...fighting for their own child. So they're heading concentration. There's no way for that. If it's your kid, you're gonna blow up the universe, right? You have to, even as they're heading toward this conflagration, they come to really understand each other. It's one of my favorite things about the book. Yeah. Kind of respect for the combatants on the field. Right. Right. It's like, you know the stories about World War Two when the there in the trenches and you know, somebody rises up out of the german side, somebody rises up out of the american side and they kind of nod at each other. Yeah, well Jocelyn, as you might know every well as you definitely know, because you helped us with this this week, every week we highlight an independent bookstore to encourage our viewers to support Indies, who are the bedrocks of our communities. So especially um tonight is we're celebrating small communities. So Jocelyn, why did you choose Little shop of stories? So this is a book about motherhood and little shop of Stories As our local Children's book stops all the moms are in there all the time. And I picked it for a couple of reasons first of all, because um they do have a very small, highly curated adult fiction section and they always sell my books there, which makes me feel really good because it's a very small thing. And also because in brea is a mom and in Mother May I her daughter like it's kind of funny like here's this her whole world is blowing up, she's ditched her daughter's at her mother's house so that the daughters have no idea any of this is going on. And her oldest daughter who's like 13 is like I need I am Malala from my book report. She's like this this weird little thing happens where here she is in the middle of this conflict conflagration and there's this child who needs there, they're blue hoodie and there and she's like go to a little shuffle stories and buy a copy mom, you know, great! So it's a great, yeah, that's a great store. I um I read all, you know, all of us get all these emails from bookstores because we love them and were on their mailing list. And so when I get an email from little Shop about especially my grandkids, love y a it's great. I can call their or I can you know, text or email and they'll have the book wrapped and waiting at the door and that's an amazing thing. Yeah, they always do gift wrapping. It's beautiful. I love the gift wrap. Gift wrap is the best and they do great events to I just want to say this does have the word Mother in the title Mother's Day Mother's Day. They say we'll wrap it for you and it will be pretty like they're wrapping. That is exactly what I was going to say is that books make such great mother's day gifts and little shop of stories is offering a 10 discount on mother May I as well as the five of our new and upcoming releases. And all you have to do to get your discount is mentioned. Friends and fiction in the comments and requests gift draft. I think because that sounds really great nations coming up to trap is free. They just do it. That's all right. I truly choose my stores and what I purchased based on who gets wraps like hands. I really do because I hate to get dr I'm bad at it. I bet it Well we have had our chance to ask questions to Jocelyn and now it is our viewers turn so mary Alice. Would you like to start us off? I will. I have a question from Georgia Perkins and I think we had this question before. We had such fun with the answers. Here you are. Do you ever talk to your characters or writing a book? I would love to say no because we know you do. I We could have voted what your answer was. I bet we would have all said I so I'm out of theater. My background is in theater. I don't just talk to them. I talk as them a good answer. That's cool. But sometimes in the car like I tend to really think about my books, my on board like and yeah, being boards important and collar and I will be like in a fight between two characters and I look over and see like somebody's staring me and then I have to pretend like it's you know, queen or something, you know, like just singing it. Hold up your thumb. Yeah, I'm talking about that's right, happier. You're...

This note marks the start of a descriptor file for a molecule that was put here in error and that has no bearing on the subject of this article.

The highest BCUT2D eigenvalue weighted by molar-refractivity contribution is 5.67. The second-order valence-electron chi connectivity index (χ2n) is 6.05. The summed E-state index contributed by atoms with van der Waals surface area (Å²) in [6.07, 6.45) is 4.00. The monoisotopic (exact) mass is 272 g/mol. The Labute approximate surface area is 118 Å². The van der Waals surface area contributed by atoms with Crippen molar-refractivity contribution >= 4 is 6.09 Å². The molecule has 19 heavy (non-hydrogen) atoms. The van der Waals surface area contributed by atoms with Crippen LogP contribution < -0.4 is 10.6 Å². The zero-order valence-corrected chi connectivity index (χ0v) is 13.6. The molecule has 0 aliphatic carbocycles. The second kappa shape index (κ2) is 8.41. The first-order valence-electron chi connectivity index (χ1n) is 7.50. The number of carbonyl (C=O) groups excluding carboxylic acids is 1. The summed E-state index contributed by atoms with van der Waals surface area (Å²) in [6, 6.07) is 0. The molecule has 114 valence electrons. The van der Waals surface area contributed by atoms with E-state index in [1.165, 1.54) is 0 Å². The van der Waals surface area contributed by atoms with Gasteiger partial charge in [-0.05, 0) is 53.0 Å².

...like, oh, I've got a question from Anissa Armstrong. And she says, Anissa says, Mother May I is definitely one of the books that you cannot put down. She loved it. And she has great taste. You know, you've narrated all of your books before. Why did you decide to narrate them? And has that been difficult? And I thank you, kind of already answered that because obviously you talk to your characters and they talk back and then you just talk into a microphone. Yeah, I mean, if it's women, it's my own book, it's very easy because I've heard them and I've been doing their voices for a year and a half while I was running the book. But I also married for other people too. And sometimes, like, I really only do it if I liked the book. Like, I'm not it, it's not a thing I have to do is the thing I love to do. And I do it just enough to qualify for a sag card over here. And I only take a and then sometimes you'll writer that you really love will ask you to read it and you'll be like, oh my God, and you'll be so honored and you'll take the job and then you'll read the book and realize that you have to learn to do an irish accent. It's mine. That's the hard part of the, but anybody that was the bookshop Atwater's ends. Yeah, that's a favorite. Do you read the favorite daughter? The favorite daughter? The favorite daughter for me? She was my audio on their radar. I don't want to these books. I was so excited when she asked me to do it that way. I could do that patty always. I love patties book. So I know I'm gonna love it. I know it's going to be set in the south. I'll be able to do all the exits so that I'm like, oh, they're all irish call awesome. I was actually irish. No, even I do my own audio books, but I I didn't do the one with all the foreign accents because I'm not trained in acting like you are, but I have to say I just not to you for that. Yeah, I can only do irish when you get a couple of Guinness is in me and then I'm not very good at reading anything, thinks she can do irish. Yeah, really horrible. But it feels good to me when I'm a couple of witnesses and yeah, there was not a lot to be a lot of irish, it was like a couple of sentences. Yeah, but still you you labored. I know well, so I was going to say we're going to take a couple questions from the live feed and this one is kind of a good follow up to that. So it's from pam Erickson Guardo and she says you're such an amazing and skillful narrator. Can you tell us a little bit more about the process of creating the audio book and how you actually prepare for it other than learning irish accents? No, I don't prepare for it at all. If it's my book, because why would I like, I know exactly what every line should sound like I go into the studio, it's for I mean I would just make the voices with my husband who's Master's degrees in theater. Like this is how I met him actually, we did summer stock theater together and the first thing that ever saw him, he was learning swordfighting on stage high. Yeah, yeah, absolutely. So, um well he'll help me, like he'll listen to me and he'll be like, I know it sounds that way in your head, but you need to drop it a little bit like he's very great. But if it's somebody else's book then I spend a lot more time. That's why I don't do it very often because it's a lot more prep work where I really look a couple of times and I make a list of the important characters and I practiced voices a lot more with my husband until I get a good sense of it like that. And then it's just four days. It's 3-5 days in the studio depending on how long the book is. And you just read it and you have a director in your ear and you have a sound engineer. I love it. It's a way to be back in theater which was my young womanhood and my first love. But it's a lot of hard work and you sit still your stomach can't growl, your tongue gets tired, it's not easy. So I get that bad to you again. Did you read Mother May I? Mhm. Okay. How did you do that in the pandemic? I did not read one because of the pandemic. I didn't want to the studio. Well the studio where I read is um is in the East Atlanta Village and I mean I've worked with them for so long and they told me what their protocols would be like. Only one reader would use a studio at a time and they had an air filter running in there the whole time. I would go...